Keyfob Deadbolt

The keyfob deadbolt to my apartment never worked quite right because it is a copy of a copy of a copy. I am fairly certain that the keyfob deadbolt is original to the building and the property manager seems to have lost the original key years ago. As a result unlocking the door was always a pain. Changing the lock wasn’t an option, but eliminating the need to use a key was.

Keyfob Deadbolt Keyfob Deadbolt

Arduino Uno
RF transmitter and receiver
2 Push Button Switches
Green LED
Various Resistors
piezoelectric speaker
Perf Board

[mom_video id=’tHlz93s54dw’]

Step 1: Mounting Parts

 Mounting Parts
Mounting Parts Mounting Parts

I used a couple of pieces of acrylic that I acquired in the dumpster of the plastic shop next to my place of work (they throw out alot of small pieces like this). Alternatively another material could be used if you don’t have access to acrylic, but it is easy to work with and looks cool.

Using a piece of paper trace the mounting holes for your dead bolt and transfer them onto your acrylic sheet. Since most dead bolts are going to be slightly different I am not sharing the template I made out of a piece of paper (mainly because it isn’t anything worth sharing).

Leave the paper covering on while working with the acrylic. The paper makes it easy to mark where to cut/drill as well as protects the material from scratches. Once all of your cuts are made and your holes are drilled you can start installing components such as LEDs and switches.

Step 2: Servo

Servo Servo

I used an old parallax servo I had in my parts bin. This small servo is more than strong enough to turn the deadbolt. In order to attach the servo to the lock shaft I used epoxy putty. Epoxy putty is very easy to use and is extremely versatile. The wire you see sticking out of the putty will be used as the arm for the limit switch.

At some point the wires to my servo had been cut so I had to open the case and solder on new ones. I took that opportunity to solder on a second wire to the 5v line and connected it to the limit switch arm.

Step 3: Wiring

 WiringWiring Wiring Wiring Wiring  Wiring
Screws were countersunk from the back of the acrylic. A wire was attached to each screw and then to a digital pin on the Arduino. When the wiper with the 5v wire touches the screw it pulls the digital pin high on the Arduino. Please see the schematic for further details.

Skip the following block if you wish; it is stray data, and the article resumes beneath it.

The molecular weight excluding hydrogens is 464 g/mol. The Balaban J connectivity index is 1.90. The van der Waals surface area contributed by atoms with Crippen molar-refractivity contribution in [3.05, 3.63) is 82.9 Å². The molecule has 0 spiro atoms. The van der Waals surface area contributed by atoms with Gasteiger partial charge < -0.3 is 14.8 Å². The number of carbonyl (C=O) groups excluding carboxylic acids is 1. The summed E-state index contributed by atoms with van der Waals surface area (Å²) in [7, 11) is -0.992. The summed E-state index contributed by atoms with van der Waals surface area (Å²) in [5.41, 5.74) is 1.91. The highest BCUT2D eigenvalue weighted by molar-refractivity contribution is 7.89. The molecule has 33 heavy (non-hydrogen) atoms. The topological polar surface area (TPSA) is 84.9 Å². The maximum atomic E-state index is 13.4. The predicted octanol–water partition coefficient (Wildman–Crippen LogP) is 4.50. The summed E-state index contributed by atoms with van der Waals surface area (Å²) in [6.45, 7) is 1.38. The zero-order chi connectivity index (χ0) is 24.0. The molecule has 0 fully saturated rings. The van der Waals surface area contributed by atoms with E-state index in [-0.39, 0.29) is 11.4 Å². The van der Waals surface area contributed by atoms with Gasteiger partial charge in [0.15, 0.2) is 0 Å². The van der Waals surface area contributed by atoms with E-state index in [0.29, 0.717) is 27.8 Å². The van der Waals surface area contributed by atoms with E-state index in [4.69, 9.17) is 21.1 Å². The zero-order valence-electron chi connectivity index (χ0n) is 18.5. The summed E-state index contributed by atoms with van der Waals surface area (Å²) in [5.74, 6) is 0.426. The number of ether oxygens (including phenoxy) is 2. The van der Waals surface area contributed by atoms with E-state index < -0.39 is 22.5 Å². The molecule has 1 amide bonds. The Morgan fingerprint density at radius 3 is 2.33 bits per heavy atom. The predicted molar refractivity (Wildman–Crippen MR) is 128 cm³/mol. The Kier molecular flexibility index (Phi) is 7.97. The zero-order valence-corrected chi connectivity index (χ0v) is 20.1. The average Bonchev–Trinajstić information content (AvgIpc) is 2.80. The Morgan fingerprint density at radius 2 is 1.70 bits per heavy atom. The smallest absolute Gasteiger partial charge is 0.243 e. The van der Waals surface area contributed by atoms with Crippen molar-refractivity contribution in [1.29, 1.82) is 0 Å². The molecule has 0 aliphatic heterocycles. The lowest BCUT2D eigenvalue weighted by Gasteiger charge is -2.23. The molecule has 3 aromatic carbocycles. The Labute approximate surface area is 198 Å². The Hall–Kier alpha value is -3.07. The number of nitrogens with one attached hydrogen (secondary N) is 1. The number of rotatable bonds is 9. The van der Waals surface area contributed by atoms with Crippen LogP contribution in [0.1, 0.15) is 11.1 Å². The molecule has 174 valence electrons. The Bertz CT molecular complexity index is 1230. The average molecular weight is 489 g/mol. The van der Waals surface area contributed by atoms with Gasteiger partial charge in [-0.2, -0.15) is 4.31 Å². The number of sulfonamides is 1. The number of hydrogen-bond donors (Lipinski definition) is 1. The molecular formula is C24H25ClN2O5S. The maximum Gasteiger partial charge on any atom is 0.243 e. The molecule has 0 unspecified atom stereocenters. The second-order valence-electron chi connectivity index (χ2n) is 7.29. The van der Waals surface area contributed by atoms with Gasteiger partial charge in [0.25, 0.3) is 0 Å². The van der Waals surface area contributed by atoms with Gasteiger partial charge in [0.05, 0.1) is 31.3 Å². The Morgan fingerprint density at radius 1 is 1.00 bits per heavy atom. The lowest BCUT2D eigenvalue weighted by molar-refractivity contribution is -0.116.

Step 4: Program

 Disclaimer: I am not a programmer and therefore the below code may not be the most efficient. Feel free to improve the code for your own uses if you see any errors or problems. It works for me so I hope it works for you.

// turn CW to lock and CCW to unlock
//1700 CCW; 1500 Stop; 1300 CW
//written by Chris Rybitski
#include <Servo.h>

Servo deadbolt;  // create servo
const int CWLimit = 6;   // Limit Switch on 6 Unlock
const int CCWLimit = 7;   // Limit Switch on 7 Lock
const int Redbtn = 12; //red push button
const int Blackbtn = 8; //black push button
const int GreenLED = 10; // Green LED
const int RedLED = 11; //Red LED
const int Ch1 = 5; //rf channel 1
const int Ch2 = 4; //rf channel 2
const int Buzz = 9; //buzzer
int Unlock = 0;
int Lock = 0;
int timer = 0;
boolean UnLcomplete = false;
boolean Lcomplete = false;

void setup()


deadbolt.attach(3);  // attaches the servo
pinMode(GreenLED, OUTPUT);
pinMode(RedLED, OUTPUT);
pinMode(CWLimit, INPUT);
pinMode(CCWLimit, INPUT);
pinMode(Redbtn, INPUT);
pinMode(Blackbtn, INPUT);
pinMode(Ch1, INPUT);
pinMode(Ch2, INPUT);

//set LED’s and Buzzer to be off by default
digitalWrite(GreenLED, HIGH);
digitalWrite(RedLED, HIGH);
digitalWrite(Buzz, HIGH);

void loop()
if (digitalRead(Ch1) == HIGH || digitalRead(Redbtn) == LOW){       //If remote or button is pressed
if(UnLcomplete == false){          //dont run unlock if door is already unlocked
Unlock = 1;}}
if (digitalRead(Ch2) == HIGH || digitalRead(Blackbtn) == LOW){     //If remote or button is pressed
if(Lcomplete == false){       //dont run lock if door is already locked
Lock = 1;}}

if (Unlock == 1){
timer = 0;
while (digitalRead(CWLimit) == LOW){
if (timer > 1500){
digitalWrite(Buzz, LOW);
digitalWrite(Buzz, HIGH);
deadbolt.write(1500);  //servo stop
digitalWrite(RedLED, LOW);
digitalWrite(GreenLED, HIGH);
UnLcomplete = true; //unlock complete
Lcomplete = false; //reset Lock boolean
digitalWrite(Buzz, LOW);
digitalWrite(Buzz, HIGH);
Unlock = 0; //reset


if (Lock == 1){
timer = 0;
while (digitalRead(CCWLimit) == LOW){
if (timer > 1500){
digitalWrite(Buzz, LOW);
digitalWrite(Buzz, HIGH);
digitalWrite(GreenLED, LOW);
digitalWrite(RedLED, HIGH);
Lcomplete = true; //lock complete
UnLcomplete = false; //reset Lock boolean
digitalWrite(Buzz, LOW);
digitalWrite(Buzz, HIGH);
digitalWrite(Buzz, LOW);
digitalWrite(Buzz, HIGH);
Lock = 0; //reset

Step 5: Final Thoughts

Final Thoughts  Final Thoughts
Currently the unit is powered via the USB port using a cell phone charger. There are plans to wire a separate 5 volt supply that does not require the usb cable extending past the door. Although a key can still be used to unlock the door from the outside I am also planning on adding a battery back up in case of power failure.
Source: Keyfob Deadbolt
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About The Author

Hassan Zaka

I am an expert in accounting and possess diverse experience in technical writing. I have written for various industries on topics such as finance, business, and technology. My writing style is clear and simple, and I utilize infographics and diagrams to make my writing more engaging. I can be a valuable asset to any organization in need of technical writing services.

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